You are Heinz Beanz, a top secret German spy and your mission is to discover and report back on the British WW2 airfields of North Shropshire. As a spy, you will naturally be well versed in the recognition of British WW2 aircraft and have a smattering of morse code under your belt - you never know when you might need these skills!
To complete your mission, you will need to find a total of 13 caches, all near old WW2 airfields in North Shropshire. The caches are split between Yellow ("elevated"), Orange ("high") and Red ("severe") alert levels. The Yellow level caches give you the details needed to find the Orange level caches, which in turn give you the details to find the Red level final cache of the series.
This cache is on Yellow alert level and is one of the caches needed to find the Orange level caches and contains the north co-ordinates for Behind Enemy Lines - High Ercall. We've included a chart which sets out the series and can be used to track your progress round the series.
Welcome to RAF Sleap. Sleap was opened as a satellite airfield to RAF Tilstock in January 1943. Regular flying began in April of that year with Whitleys of 81 Operational Training Group. The role of the airfield was to train bomber crews - this was extended in early 1944 to training of crews for glider towing. The Whitleys were used to tow the Horsa gliders up into the air. Other types of aircraft seen at Sleap were Wellingtons, Ansons and Oxfords.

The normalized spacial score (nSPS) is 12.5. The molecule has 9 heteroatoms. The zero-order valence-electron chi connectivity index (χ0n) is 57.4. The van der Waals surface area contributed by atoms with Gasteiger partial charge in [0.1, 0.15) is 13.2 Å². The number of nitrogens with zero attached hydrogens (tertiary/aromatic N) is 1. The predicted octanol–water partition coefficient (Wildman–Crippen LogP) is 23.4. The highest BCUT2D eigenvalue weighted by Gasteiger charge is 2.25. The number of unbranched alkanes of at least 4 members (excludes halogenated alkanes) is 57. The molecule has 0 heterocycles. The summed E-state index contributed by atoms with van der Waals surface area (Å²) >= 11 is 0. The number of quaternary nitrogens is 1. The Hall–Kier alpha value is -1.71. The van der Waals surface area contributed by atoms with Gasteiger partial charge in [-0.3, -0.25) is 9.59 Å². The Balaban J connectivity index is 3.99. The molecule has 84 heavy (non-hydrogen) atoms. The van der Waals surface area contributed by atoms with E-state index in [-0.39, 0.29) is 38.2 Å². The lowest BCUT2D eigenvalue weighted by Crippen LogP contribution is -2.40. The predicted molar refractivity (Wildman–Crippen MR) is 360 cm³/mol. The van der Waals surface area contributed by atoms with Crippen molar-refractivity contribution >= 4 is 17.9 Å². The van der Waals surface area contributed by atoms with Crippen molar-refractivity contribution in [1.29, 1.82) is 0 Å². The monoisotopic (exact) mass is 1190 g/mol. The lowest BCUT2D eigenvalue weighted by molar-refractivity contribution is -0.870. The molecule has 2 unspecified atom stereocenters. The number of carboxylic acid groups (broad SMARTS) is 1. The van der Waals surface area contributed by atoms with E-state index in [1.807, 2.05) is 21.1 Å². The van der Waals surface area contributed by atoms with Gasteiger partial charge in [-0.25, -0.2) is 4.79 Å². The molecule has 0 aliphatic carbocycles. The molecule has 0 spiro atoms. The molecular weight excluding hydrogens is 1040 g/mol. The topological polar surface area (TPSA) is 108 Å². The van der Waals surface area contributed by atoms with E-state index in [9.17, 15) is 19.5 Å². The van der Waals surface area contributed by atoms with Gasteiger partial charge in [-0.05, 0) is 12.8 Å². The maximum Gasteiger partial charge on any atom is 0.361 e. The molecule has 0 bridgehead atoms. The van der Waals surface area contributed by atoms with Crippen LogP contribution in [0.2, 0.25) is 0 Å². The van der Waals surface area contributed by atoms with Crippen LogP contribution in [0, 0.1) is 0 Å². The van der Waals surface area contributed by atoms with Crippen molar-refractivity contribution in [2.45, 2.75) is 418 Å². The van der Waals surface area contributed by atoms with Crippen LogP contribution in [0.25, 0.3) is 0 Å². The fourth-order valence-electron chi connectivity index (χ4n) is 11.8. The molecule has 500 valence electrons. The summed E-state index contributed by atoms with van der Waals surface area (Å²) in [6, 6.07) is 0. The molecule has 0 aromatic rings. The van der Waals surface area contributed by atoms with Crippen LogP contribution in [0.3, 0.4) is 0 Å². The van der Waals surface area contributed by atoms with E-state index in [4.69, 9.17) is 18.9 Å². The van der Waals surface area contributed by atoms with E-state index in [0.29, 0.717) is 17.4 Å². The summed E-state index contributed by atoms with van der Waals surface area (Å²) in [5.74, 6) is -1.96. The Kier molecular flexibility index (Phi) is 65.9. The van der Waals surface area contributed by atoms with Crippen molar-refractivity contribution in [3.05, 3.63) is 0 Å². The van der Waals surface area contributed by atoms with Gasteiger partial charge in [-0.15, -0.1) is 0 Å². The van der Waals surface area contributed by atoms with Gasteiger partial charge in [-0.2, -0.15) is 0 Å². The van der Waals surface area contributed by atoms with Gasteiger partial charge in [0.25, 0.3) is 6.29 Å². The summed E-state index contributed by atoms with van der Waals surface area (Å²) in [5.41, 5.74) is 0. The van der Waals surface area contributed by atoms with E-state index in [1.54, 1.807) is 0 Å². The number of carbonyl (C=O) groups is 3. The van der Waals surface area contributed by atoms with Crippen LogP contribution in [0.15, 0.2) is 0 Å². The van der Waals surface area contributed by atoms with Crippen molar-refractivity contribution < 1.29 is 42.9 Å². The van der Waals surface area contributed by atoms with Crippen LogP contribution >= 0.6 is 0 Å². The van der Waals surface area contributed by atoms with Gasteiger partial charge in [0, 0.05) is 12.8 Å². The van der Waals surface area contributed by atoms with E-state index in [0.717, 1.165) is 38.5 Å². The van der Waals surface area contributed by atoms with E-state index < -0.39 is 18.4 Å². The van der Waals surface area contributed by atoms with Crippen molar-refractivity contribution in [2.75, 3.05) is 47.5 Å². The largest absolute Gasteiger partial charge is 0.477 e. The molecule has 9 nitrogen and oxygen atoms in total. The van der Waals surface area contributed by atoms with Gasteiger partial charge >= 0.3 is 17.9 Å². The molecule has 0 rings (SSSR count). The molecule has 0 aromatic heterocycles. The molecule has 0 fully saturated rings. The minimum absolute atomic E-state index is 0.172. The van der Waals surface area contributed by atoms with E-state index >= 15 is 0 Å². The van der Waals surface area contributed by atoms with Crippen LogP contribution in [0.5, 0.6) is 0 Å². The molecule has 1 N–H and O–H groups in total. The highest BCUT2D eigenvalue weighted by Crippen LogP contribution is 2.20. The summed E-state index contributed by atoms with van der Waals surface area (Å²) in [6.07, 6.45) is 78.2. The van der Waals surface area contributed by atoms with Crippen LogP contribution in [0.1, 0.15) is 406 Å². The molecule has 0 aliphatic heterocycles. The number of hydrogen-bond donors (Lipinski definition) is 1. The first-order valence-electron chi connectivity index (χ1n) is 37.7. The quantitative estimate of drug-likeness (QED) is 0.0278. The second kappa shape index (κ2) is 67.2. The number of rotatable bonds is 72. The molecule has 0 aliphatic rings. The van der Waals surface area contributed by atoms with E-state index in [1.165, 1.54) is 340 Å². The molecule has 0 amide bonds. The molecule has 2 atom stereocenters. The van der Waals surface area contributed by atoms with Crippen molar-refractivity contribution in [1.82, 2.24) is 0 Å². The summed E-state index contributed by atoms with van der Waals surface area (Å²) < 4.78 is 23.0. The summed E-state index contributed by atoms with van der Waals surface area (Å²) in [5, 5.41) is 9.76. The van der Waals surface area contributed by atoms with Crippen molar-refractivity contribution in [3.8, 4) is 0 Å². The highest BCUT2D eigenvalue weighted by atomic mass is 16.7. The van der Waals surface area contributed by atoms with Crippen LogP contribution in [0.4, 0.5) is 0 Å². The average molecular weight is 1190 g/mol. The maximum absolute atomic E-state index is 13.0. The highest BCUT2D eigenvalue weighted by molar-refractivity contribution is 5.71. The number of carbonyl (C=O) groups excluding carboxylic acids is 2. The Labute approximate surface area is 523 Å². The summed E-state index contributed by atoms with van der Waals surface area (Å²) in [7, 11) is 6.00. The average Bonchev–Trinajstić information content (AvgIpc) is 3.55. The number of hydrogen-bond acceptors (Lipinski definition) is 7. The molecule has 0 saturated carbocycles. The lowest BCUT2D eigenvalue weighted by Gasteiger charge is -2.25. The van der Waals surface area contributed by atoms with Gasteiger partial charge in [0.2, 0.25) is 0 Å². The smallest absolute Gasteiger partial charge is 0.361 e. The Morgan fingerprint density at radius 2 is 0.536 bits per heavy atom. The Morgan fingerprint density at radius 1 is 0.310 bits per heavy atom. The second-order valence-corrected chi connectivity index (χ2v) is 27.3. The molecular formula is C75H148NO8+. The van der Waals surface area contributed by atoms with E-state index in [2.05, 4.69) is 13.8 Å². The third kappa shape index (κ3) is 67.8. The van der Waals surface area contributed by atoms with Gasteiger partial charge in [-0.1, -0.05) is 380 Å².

In the summer of 1943 the control tower was run into by bombers twice in the space of a few days. In the second incident a Whitley bomber hit the tower while taking off and burst into flames. Seven people died, including two WAAF girls, who are rumoured to haunt the control tower to this day.
Today the airfield is home to the Shropshire Aero Club (of which we are members!) with the main activity being pilot training and the flying of private light aircraft. Helicopters from nearby RAF Shawbury also visit frequently for pilot training. The old wartime airfield is very well preserved, with many of the original buildings still in use and all the runways and taxiways in place - some are now quite overgrown though. Parts of two of the old runways are still used.
The cache is to be found close to the road into the airfield. Please park considerately so you don't block the road as it's in use all the time..
To visit the airfield itself, carry on along the road past the cache and turn left as signed to the airfield - you can park your car by the control tower. The cafe and bar on the first floor of the control tower is recommended. Here is a map showing where the runways used to be.